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Georges Mehdi

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Yasuichi Matsumoto

Georges Mehdi

Georges Mehdi blogimgs90fc2comkimkimuramasahikoOkanoMe

Other names
Kastriget Medhi, Robert Mehdi

9th degree red belt in Judo Kodokan certified

Notable students

Kastriot "Georges" Medhi (born 1934) is a Brazilian judoka of French ascendance, considered one of the most prominent practitioners of judo in Brazil and the nation's top judo instructor.


Georges Mehdi Jonathan meets Georges Mehdi Kookateki Judo Club


Georges Mehdi Olympic judo how Brazil made a Japanese sport its own Daily Mail

Born in Cannes, France, George originally came to Brazil on a vacation in 1949 and did not return. A trained judoka, he went to the jiu-jitsu school of Carlos Gracie, but left it after some time due to differences with the Gracie family. They taught very little throwing claiming that it was less useful than groundfighting, while Mehdi believed that they did so because they did not know how to throw. He also was uncomfortable with which he perceived as lack of honesty by the family, as they had been publicizing him as a French judo champion despite he was just a beginner. He then traveled to Japan to train in the Kodokan school in 1952.

Georges Mehdi Mehdi1jpg

Learning under all Japan champion and Kyuzo Mifune trainee Yasuichi Matsumoto, Mehdi trained for five years at the Tenri University in Nara, meeting names like world middleweight champion Isao Okano and the great Masahiko Kimura. He actually had already met Matsumoto in Brazil, where Yasuichi had seen him do judo while on a tour of the world. He provided Mehdi with tuition room and board and spending money for 5 years. Additionally Mehdi trained at the Kodokan and Chuo University. The training in Japan only lasted 6 months as George went to attend his sick mother. Georges spent a total of 10 years in Japan and taught Judo in a high school in Japan, probably the first non Japanese to do so. Mehdi is currently a 9th dan in Judo.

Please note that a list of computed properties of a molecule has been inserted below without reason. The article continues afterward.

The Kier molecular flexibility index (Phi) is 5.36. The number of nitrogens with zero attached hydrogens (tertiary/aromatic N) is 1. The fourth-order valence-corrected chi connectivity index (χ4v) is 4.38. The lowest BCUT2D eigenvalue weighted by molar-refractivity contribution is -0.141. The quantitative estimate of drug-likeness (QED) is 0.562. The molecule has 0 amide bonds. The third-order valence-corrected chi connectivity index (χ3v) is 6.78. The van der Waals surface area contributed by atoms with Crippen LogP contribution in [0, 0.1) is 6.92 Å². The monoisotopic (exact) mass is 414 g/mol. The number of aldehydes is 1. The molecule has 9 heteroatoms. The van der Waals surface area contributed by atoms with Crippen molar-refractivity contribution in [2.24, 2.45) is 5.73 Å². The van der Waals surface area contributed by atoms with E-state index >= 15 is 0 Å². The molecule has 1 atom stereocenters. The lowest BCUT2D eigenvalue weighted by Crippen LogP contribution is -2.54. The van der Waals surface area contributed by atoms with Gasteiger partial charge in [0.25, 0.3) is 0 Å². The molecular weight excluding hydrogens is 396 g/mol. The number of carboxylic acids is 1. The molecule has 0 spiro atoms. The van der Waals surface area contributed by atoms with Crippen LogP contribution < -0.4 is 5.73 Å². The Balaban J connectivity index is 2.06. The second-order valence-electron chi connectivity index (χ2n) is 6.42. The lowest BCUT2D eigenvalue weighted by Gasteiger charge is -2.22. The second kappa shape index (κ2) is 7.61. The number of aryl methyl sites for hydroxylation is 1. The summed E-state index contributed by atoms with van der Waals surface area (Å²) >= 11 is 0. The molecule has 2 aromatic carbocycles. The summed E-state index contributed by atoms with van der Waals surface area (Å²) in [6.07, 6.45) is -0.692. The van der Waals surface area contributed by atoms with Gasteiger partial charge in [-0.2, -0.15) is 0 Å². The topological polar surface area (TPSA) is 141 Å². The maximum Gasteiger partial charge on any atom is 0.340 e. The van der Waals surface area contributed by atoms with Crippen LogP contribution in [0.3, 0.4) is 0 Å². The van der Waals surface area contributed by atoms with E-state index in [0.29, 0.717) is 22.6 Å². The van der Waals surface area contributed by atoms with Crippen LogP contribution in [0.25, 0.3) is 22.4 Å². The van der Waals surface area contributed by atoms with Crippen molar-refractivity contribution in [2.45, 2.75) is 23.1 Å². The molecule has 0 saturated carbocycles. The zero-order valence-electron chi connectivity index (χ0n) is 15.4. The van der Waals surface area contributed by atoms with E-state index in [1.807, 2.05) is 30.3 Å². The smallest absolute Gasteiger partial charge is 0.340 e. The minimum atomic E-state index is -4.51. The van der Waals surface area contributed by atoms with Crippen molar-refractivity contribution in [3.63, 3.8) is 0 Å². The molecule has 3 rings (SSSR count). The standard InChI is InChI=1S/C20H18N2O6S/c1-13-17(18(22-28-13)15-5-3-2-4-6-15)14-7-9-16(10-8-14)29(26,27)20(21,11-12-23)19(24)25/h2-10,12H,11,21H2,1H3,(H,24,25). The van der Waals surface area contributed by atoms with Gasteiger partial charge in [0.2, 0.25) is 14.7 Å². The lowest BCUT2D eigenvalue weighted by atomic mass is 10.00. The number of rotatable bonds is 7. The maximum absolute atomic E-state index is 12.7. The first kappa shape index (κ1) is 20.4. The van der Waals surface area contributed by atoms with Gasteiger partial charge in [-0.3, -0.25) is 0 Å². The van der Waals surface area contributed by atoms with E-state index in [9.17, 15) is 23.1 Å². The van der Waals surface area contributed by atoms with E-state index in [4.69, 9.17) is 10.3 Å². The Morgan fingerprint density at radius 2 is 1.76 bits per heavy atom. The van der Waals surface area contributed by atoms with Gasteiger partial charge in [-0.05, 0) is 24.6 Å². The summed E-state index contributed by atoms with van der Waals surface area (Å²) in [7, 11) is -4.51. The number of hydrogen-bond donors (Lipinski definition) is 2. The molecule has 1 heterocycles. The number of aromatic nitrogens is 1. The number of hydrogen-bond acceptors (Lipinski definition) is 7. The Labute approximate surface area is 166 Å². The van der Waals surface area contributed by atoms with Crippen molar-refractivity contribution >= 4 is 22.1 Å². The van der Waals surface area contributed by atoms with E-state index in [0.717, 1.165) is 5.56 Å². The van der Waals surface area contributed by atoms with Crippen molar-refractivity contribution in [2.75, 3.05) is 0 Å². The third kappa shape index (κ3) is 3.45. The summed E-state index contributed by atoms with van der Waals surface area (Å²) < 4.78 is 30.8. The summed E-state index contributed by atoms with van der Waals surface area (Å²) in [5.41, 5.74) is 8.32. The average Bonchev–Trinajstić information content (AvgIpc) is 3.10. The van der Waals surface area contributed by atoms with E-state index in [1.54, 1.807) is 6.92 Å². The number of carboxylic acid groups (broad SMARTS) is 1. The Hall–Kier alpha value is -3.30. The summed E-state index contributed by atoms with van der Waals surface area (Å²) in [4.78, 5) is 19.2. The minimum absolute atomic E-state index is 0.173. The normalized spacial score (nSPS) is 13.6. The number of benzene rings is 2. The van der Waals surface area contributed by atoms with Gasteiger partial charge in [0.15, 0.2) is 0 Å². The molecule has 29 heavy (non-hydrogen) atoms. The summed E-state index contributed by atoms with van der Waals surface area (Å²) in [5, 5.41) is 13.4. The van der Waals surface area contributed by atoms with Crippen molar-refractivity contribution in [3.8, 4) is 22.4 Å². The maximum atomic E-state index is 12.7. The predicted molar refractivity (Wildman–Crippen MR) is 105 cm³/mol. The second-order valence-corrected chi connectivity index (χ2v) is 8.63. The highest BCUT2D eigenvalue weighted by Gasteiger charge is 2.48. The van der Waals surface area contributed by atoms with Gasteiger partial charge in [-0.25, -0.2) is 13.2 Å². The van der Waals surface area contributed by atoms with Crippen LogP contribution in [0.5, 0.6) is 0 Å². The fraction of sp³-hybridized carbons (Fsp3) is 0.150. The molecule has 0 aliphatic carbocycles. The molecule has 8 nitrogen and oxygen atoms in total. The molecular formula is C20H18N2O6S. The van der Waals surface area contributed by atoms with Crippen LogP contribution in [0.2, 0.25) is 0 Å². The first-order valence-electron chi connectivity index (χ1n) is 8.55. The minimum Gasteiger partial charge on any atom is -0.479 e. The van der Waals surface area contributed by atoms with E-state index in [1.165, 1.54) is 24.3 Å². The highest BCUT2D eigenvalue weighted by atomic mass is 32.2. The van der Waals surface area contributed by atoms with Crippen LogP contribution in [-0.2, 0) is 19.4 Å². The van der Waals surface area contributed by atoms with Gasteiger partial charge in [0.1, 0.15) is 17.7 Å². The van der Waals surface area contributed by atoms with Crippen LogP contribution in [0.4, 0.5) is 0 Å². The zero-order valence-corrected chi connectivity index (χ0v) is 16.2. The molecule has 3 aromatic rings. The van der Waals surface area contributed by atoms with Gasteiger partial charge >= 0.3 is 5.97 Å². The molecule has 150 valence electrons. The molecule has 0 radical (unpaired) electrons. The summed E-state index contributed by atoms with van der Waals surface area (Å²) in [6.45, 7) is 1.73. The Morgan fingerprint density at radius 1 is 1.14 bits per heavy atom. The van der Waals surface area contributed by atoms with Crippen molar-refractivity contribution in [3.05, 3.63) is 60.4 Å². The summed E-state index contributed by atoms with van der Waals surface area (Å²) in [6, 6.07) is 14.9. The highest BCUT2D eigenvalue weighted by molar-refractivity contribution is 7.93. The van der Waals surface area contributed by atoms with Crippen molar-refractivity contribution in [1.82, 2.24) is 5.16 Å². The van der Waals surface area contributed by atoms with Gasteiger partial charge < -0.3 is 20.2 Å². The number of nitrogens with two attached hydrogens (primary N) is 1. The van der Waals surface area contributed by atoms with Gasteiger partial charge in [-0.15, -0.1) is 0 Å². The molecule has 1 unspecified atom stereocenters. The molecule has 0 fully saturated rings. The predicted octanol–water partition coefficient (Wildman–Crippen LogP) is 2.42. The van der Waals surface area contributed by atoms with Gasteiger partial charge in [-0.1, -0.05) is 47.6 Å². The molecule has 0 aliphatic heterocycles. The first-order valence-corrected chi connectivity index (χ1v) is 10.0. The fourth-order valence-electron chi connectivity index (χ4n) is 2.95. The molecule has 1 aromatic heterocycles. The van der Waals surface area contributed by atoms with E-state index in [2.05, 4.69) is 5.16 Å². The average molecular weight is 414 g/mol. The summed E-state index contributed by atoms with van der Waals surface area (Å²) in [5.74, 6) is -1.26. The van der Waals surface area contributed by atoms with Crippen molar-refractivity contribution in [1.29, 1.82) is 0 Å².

Georges Mehdi PSDTC Ron Kosakowski Bio

Mehdi once said "judo is for intelligent people", and regards the Gracie family as "liars" for claiming Brazilian jiu-jitsu is a separate art from judo. Judo champion Okano said of Mehdi that "if you took all the knowledge of all the instructors in this hall [the Olympics], it would not equal the knowledge of Sensei Mehdi".

Competition career

Mehdi was referred to as the best judoka in Brazil, whom the Gracie family refused to face in competition. This was after the loss of George Gracie to Euclydes Hatem fearing that it might have a bad effect on their growing reputation. George was the Brazilian champ for seven years straight. He competed in the 5th world championships. At the age of 32 he was already a 4th dan in Judo. He received a silver medal and a bronze medal in the Pan American games in 1963 and 1967 respectively.

George was a witness to the Kimura-Gracie match and Helio's subsequent hospitalization, He states that, unlike what the Gracie side claimed, Kimura was no giant, but about 5'6 and 185 lbs. Additionally he thinks the fight was worked or choreographed to a point, with Kimura intentionally allowing Hélio to fight for minutes before finishing him

Teaching career

He has trained numerous individuals including Henrique Machado. George's students included Mario Sperry, Rickson Gracie, and Sylvio Behring.

He is fluent in French, English, Japanese, and Portuguese.


Georges Mehdi Wikipedia